Random Scribbles · Speakeasy · writing

The Lottery Ticket


There was a slow drizzle and it was still dark when Luanne got on her bike and headed south. She rode away from Andy Palmgren. She rode away from the house at #13 Avenida Abaddon. She rode away from San Ceviche with no intention of returning.

Her small grip was strapped on the book rack. It held a couple changes of clothes, and what would turn out to be a winning lottery ticket. Most importantly though, tucked into the top was her copy of the book. The Stone, by Alicia Margolies. The book she had bought at the small shop downtown. It was the only copy in the store and Luanne had been drawn by the cover art. Specifically by the palette that the artist had used when creating the cover art but it was what was inside, written on the pages, that really woke her up.

Pedaling quickly, she knew it was important to get as much distance between herself and Andy as possible. Once he realized what she had done he would send his ‘boys’ to look for her and bring her back. You didn’t leave Andy Palmgren – Andy Palmgren left you. Andy was not going to be happy. Luanne’s choice of conveyance was unexpected however, and she didn’t think it would occur to the searchers to look for a bicyclist. She had dyed her hair and cropped it close to her head as an extra layer of insurance.

She considered what she was doing and how she had gotten to this point. Margolies’ book had not caused the need to flee. The fissure, the separation, had existed long before that; but the book certainly contributed to the widening of the gap. What she had read on those pages opened her eyes and gave her a new perspective on life and how she had been living hers. It helped steel her resolve to change things.

The buildings and houses grew further apart as the sun rose. She knew she would have to get off the coast highway soon. On the back roads she would be less conspicuous. She turned inland on 43 and soon found a remote convenience store that would offer something to eat. She pulled in, leaned her bike against a wall, and went inside. From the cooler she chose a bacon and egg sandwich wrapped in cellophane and heated it in the microwave as she filled a large cup with coffee.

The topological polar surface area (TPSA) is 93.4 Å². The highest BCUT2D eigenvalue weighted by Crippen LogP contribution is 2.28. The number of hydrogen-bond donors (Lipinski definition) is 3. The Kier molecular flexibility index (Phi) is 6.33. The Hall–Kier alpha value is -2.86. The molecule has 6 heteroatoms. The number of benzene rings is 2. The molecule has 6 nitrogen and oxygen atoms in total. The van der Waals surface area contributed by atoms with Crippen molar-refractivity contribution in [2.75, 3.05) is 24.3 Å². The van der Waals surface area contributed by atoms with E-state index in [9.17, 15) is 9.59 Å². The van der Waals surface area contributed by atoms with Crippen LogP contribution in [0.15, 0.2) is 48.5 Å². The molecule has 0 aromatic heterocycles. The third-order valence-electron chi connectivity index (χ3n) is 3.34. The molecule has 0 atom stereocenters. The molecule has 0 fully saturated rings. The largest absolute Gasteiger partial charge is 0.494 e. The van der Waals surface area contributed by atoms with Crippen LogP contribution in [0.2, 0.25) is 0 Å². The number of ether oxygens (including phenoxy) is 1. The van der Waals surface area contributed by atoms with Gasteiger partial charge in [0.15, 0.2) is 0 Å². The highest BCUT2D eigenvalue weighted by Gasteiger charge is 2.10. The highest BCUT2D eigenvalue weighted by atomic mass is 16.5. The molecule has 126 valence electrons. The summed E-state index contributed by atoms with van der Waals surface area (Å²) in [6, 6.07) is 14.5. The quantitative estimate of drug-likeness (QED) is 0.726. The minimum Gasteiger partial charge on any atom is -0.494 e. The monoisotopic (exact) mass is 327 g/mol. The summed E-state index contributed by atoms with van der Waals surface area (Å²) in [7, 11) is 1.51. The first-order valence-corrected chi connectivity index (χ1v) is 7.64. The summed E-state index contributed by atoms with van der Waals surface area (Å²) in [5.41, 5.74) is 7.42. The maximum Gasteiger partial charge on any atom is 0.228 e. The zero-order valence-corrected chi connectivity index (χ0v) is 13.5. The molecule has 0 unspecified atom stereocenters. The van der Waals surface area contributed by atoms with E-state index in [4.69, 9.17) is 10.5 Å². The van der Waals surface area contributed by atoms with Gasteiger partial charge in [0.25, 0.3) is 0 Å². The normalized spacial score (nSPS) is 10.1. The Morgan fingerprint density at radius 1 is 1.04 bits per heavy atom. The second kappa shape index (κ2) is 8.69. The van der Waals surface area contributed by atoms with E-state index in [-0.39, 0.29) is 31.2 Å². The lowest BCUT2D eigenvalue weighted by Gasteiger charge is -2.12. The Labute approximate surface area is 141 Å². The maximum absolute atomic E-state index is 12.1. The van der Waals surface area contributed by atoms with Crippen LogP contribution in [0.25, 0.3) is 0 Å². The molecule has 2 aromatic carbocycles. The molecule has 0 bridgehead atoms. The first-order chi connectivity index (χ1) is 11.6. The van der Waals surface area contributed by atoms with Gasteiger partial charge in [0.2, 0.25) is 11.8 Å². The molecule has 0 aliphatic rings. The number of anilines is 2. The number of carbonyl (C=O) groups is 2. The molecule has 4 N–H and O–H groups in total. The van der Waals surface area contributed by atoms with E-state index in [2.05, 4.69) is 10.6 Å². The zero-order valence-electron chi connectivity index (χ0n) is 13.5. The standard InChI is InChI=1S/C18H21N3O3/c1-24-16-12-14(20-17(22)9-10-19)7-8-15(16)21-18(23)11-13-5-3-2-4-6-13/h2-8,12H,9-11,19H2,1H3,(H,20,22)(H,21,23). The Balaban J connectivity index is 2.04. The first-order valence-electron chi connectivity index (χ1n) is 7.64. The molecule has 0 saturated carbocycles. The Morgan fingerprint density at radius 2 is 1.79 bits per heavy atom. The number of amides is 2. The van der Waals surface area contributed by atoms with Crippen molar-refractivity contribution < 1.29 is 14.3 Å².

Tiny and Ed were standing next to her bike when she left the building. Their long black SUV parked behind. Trying not to show surprise at seeing them, she waved, “Hi Tiny, hey Ed. What’re you guys doing out here?”

“We’re looking for you Luanne. Andy was worried when he woke up and you were gone.”

“I’m just on a bike ride, guys.”

“You never mentioned you were going on a bike ride. We’ll give you a lift back home,” Ed told her. “Tiny, can you put her bike in the back of the SUV?” He reached up to push his hair behind his ear and Luanne saw the blue steel of the pistol he carried in his shoulder holster.

Ed seldom carried a piece, and the fact that he had one now worried Luanne. It meant he had another agenda. She threw her coffee and sandwich at him and turned to run. She didn’t hear the silenced shot. She didn’t feel anything. She only wished that she had gotten further.

The 65 million dollar ticket was never claimed.


Modified to correct spelling and punctuation errors – Thanks RG your input is valued!